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Janice Holt Giles (1909–1979)

Author of Hannah Fowler

31+ Works 1,210 Members 15 Reviews 4 Favorited

About the Author

Author Janice Holt Giles was born in Altus, Arkansas on March 28, 1905. She attended Little Rock Junior College and then the University of Arkansas. She married Otto Moore in 1923; they had one daughter together and divorced in 1939. She worked as a secretary for church congregations and in the show more field of religious education. She met Henry Giles on a bus in 1943 and they began a two-year courtship, mostly by correspondence because he was serving in World War II. They were married in 1945 and moved to Kentucky in 1949. This is where she started her writing career. Between 1950 and 1975, she wrote twenty-four books of fiction, non-fiction, and short stories mostly concerning Appalachian life and culture. While many authors wrote of desperate mountain communities saved by outsiders, she wrote of desperate outsiders who moved into mountain communities to help others, but found that the people there helped them instead. She also co-wrote some novels with her husband such as Harbin's Ridge. Most of her books were bestsellers, reviewed in the New York Times, and were selected for inclusion in book clubs. She died of heart failure on June 1, 1979. (Bowker Author Biography) show less
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Works by Janice Holt Giles

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Gleaned from his personal journal and letter sent to home, this book documents the campaigns in NW Europe experienced by the 291st Engineer Combat Battalion, specifically A Company.
The 291st was "those damned engineers" that figured heavily in delaying and stopping Joachim Peiper. Giles was actually in a Repple Depple, trying to get back to the unit when Wacht am Rhein erupted, so he missed a good bit of the fighting in December. He spent that part of the book showing the huge inadequacies of the replacement system during the war. He was able to use first hand accounts from his comrades to tell the story of the defense of the Ambleve and other rivers,

Giles was evacuated with a badly infected ear in October and was released to return to his unit a week or two later. It was not until late December that he was able to get back to his unit, and this was only after he was able to locate the 291st and they sent someone to retrieve him.

This was good book, well edited. Worth the read and I wished I had been able to read it prior to visiting the north shoulder of the Bulge in 2014.
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Slipdigit | Nov 24, 2021 |
In 1823, Judith and Johnny Fowler led a wagon train from Arkansas territory to Santa Fe. Johnny also known as Johnny Osage because of his close relationship to that tribe of Indigenous people, guides the mule train on an unmarked trail through dangerous and often unforgiving country. The party faces impossible river crossings, water shortage, Indian attacks and treachery from within. Some of the descriptions of injuries whether from man or animal were extremely graphic.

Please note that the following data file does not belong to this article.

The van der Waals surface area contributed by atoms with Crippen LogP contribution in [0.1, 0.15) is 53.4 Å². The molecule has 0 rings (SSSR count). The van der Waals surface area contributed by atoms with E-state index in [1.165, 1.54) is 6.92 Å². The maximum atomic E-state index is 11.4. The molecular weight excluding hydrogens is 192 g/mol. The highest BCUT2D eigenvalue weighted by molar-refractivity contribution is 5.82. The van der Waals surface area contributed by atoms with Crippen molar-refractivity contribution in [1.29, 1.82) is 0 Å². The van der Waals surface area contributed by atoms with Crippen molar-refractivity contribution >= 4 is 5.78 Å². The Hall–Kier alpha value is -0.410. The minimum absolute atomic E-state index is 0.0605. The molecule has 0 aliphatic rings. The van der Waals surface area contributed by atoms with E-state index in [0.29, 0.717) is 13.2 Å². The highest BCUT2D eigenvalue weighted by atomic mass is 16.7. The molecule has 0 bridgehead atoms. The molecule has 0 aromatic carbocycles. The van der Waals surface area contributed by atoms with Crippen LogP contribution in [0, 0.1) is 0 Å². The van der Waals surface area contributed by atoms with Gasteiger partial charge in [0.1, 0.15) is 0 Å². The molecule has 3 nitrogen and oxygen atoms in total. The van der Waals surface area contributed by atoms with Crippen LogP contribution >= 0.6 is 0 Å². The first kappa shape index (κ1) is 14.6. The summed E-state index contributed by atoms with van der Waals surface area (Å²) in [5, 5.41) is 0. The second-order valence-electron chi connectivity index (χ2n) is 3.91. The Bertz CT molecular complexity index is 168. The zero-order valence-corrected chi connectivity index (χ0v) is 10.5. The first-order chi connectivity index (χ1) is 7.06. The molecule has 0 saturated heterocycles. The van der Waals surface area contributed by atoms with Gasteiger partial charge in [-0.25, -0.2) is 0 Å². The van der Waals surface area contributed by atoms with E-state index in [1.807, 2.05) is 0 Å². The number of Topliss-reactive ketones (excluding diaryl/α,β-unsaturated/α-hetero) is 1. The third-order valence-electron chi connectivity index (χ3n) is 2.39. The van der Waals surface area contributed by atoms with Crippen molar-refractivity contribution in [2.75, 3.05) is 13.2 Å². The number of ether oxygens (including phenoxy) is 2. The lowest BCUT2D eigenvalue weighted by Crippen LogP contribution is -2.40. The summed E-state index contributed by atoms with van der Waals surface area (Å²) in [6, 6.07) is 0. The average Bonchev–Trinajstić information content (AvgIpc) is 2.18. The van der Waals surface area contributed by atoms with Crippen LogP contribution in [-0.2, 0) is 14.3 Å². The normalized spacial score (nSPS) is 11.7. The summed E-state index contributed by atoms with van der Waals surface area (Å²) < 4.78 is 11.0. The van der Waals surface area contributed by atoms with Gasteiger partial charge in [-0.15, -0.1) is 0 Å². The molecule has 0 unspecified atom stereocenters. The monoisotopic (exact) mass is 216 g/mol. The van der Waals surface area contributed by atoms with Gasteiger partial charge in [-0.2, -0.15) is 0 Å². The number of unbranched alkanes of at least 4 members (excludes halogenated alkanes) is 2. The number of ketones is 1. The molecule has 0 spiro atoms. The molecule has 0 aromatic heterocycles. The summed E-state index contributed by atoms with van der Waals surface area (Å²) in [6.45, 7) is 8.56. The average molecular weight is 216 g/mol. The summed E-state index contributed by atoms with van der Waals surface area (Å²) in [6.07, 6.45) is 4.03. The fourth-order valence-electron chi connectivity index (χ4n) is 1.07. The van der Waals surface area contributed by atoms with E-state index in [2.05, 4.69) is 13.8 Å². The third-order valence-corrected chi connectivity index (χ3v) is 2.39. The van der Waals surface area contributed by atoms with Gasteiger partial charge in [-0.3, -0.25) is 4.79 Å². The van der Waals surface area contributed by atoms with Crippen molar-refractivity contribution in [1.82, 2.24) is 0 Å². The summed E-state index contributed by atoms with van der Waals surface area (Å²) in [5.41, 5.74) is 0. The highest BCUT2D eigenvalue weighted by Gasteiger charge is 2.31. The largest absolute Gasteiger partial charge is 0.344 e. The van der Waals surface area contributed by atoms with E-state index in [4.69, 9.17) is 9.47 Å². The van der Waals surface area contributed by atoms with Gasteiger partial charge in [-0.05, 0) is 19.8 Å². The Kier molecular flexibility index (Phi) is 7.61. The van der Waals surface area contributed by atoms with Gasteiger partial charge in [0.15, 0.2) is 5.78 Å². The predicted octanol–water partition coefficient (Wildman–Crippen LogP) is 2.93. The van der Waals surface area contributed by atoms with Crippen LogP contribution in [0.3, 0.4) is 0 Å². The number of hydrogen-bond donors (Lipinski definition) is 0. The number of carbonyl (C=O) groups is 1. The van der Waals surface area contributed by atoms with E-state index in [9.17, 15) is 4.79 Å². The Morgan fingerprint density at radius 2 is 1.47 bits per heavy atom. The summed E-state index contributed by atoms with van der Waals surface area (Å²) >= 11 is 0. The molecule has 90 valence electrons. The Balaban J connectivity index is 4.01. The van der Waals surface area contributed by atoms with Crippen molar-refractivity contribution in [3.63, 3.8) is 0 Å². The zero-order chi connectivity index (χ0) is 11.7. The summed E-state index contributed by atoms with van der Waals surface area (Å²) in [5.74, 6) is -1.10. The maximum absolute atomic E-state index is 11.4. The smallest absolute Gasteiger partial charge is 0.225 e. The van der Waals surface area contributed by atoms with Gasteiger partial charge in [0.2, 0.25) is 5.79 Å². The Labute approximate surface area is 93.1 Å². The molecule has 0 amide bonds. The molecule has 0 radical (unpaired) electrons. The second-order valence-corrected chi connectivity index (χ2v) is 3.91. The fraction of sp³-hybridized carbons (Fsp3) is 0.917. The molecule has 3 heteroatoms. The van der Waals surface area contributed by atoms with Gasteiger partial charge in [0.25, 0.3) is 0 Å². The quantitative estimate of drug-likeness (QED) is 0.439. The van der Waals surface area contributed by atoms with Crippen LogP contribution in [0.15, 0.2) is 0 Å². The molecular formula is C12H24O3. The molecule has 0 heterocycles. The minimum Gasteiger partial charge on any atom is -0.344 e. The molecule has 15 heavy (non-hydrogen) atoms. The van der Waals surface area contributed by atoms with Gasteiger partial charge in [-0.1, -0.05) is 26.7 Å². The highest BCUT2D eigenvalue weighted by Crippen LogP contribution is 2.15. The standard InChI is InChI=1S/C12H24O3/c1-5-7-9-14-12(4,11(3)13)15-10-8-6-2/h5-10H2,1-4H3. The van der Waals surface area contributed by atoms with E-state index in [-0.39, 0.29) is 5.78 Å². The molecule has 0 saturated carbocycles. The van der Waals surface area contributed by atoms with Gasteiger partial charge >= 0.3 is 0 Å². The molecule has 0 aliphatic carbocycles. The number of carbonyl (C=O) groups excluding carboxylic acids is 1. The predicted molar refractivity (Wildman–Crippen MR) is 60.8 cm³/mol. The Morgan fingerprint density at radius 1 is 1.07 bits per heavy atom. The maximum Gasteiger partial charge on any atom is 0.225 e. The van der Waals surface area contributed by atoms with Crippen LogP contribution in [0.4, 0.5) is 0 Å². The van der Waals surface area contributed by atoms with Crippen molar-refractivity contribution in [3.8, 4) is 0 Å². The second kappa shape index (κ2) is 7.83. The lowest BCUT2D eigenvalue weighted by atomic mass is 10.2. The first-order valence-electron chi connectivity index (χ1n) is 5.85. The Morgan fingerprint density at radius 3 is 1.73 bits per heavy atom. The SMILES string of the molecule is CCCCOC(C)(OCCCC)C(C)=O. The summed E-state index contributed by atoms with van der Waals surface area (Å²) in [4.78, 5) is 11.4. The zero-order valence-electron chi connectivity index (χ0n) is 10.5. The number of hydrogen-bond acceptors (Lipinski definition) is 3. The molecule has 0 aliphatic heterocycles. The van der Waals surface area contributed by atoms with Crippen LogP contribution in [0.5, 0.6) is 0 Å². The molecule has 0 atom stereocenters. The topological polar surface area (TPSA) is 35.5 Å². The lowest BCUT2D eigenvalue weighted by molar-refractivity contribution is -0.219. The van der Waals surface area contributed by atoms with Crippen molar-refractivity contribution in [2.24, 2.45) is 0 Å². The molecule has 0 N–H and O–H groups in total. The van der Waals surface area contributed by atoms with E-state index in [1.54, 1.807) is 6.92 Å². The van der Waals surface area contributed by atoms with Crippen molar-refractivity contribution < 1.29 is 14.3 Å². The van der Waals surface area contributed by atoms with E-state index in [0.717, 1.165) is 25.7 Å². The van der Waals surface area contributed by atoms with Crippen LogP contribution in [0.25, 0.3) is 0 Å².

Giles was a prolific author who wrote books in series that followed families making their way on the early American frontier.… (more)
lamour | Jul 2, 2019 |
I really enjoyed getting to know Hannah. While the history is very important to the story, Giles does a fine job making Hannah alive. Her background is curious—she’s actually 25 at the start, unmarried and apparently has never considered it. She has also not done much socializing, particularly as she has never seen a wedding until she herself weds Tice. Yet she seems to have no problem getting to know Tice, then Ann Logan, and finally Jane Manifee.

In addition to gradually revealing the contours of Hannah’s character, Giles also portrays the development of deep love and affection between Hannah and Tice and the bonding of the family of Hannah, Tice, and daughter Janie. All of this was great reading. Of particular interest to me at least was Hannah’s secret fancies about creeks “singing” and love of gourd flowers for their beauty; sadly, this side of her character she keeps hidden even from Tice, because her father had told her never to talk of such things.

As for the background, the frontier housekeeping is fascinating. The Revolutionary War is something happening far away, as represented by a single conversation. Occasionally some of the folklore bits seem forced, but overall the dialogue is natural.

Highly recommended to those who want to travel back in time to a realistic frontier setting.
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NinieB | 1 other review | Aug 1, 2018 |
A fantastic book, funny, poignant, and even if over 50 years old, of high relevance. It describes the life on a small Kentucky foothills farm for a year, and addresses issues of social justice, religion, work ethic, and humor and history. A great read, and I think a lot of people ought to read this book, especially if you are not from this area.
klockrike | 3 other reviews | Apr 4, 2017 |



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